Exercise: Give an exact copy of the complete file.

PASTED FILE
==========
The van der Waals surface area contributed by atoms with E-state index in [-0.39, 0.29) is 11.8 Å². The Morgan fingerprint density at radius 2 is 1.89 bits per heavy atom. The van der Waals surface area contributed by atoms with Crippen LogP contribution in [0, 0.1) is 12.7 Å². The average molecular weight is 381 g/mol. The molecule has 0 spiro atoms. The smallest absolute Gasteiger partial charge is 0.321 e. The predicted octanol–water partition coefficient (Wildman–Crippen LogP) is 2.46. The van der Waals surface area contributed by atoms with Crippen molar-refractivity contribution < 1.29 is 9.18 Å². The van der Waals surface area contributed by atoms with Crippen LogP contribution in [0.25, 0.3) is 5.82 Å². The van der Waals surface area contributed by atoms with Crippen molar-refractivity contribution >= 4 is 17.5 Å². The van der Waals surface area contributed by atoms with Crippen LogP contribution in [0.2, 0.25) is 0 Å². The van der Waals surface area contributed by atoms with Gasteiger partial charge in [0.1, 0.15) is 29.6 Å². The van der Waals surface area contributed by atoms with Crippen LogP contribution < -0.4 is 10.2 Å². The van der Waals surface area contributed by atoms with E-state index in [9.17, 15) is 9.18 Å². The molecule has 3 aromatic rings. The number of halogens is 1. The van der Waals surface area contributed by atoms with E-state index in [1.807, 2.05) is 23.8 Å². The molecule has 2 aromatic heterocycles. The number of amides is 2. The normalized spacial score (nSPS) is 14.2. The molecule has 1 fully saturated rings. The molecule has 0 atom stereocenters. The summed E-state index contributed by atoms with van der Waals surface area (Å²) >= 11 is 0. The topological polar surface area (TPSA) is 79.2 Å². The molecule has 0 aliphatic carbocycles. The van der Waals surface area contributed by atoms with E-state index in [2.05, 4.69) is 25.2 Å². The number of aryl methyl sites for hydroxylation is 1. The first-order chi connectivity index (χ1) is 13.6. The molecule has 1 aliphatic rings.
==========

The van der Waals surface area contributed by atoms with E-state index in [-0.39, 0.29) is 11.8 Å². The Morgan fingerprint density at radius 2 is 1.89 bits per heavy atom. The van der Waals surface area contributed by atoms with Crippen LogP contribution in [0, 0.1) is 12.7 Å². The average molecular weight is 381 g/mol. The molecule has 0 spiro atoms. The smallest absolute Gasteiger partial charge is 0.321 e. The predicted octanol–water partition coefficient (Wildman–Crippen LogP) is 2.46. The van der Waals surface area contributed by atoms with Crippen molar-refractivity contribution < 1.29 is 9.18 Å². The van der Waals surface area contributed by atoms with Crippen LogP contribution in [0.25, 0.3) is 5.82 Å². The van der Waals surface area contributed by atoms with Crippen molar-refractivity contribution >= 4 is 17.5 Å². The van der Waals surface area contributed by atoms with Crippen LogP contribution in [0.2, 0.25) is 0 Å². The van der Waals surface area contributed by atoms with Gasteiger partial charge in [0.1, 0.15) is 29.6 Å². The van der Waals surface area contributed by atoms with Crippen LogP contribution < -0.4 is 10.2 Å². The van der Waals surface area contributed by atoms with E-state index in [9.17, 15) is 9.18 Å². The molecule has 3 aromatic rings. The number of halogens is 1. The van der Waals surface area contributed by atoms with E-state index in [1.807, 2.05) is 23.8 Å². The molecule has 2 aromatic heterocycles. The number of amides is 2. The normalized spacial score (nSPS) is 14.2. The molecule has 1 fully saturated rings. The molecule has 0 atom stereocenters. The summed E-state index contributed by atoms with van der Waals surface area (Å²) >= 11 is 0. The topological polar surface area (TPSA) is 79.2 Å². The molecule has 0 aliphatic carbocycles. The van der Waals surface area contributed by atoms with E-state index in [2.05, 4.69) is 25.2 Å². The number of aryl methyl sites for hydroxylation is 1. The first-order chi connectivity index (χ1) is 13.6. The molecule has 1 aliphatic rings.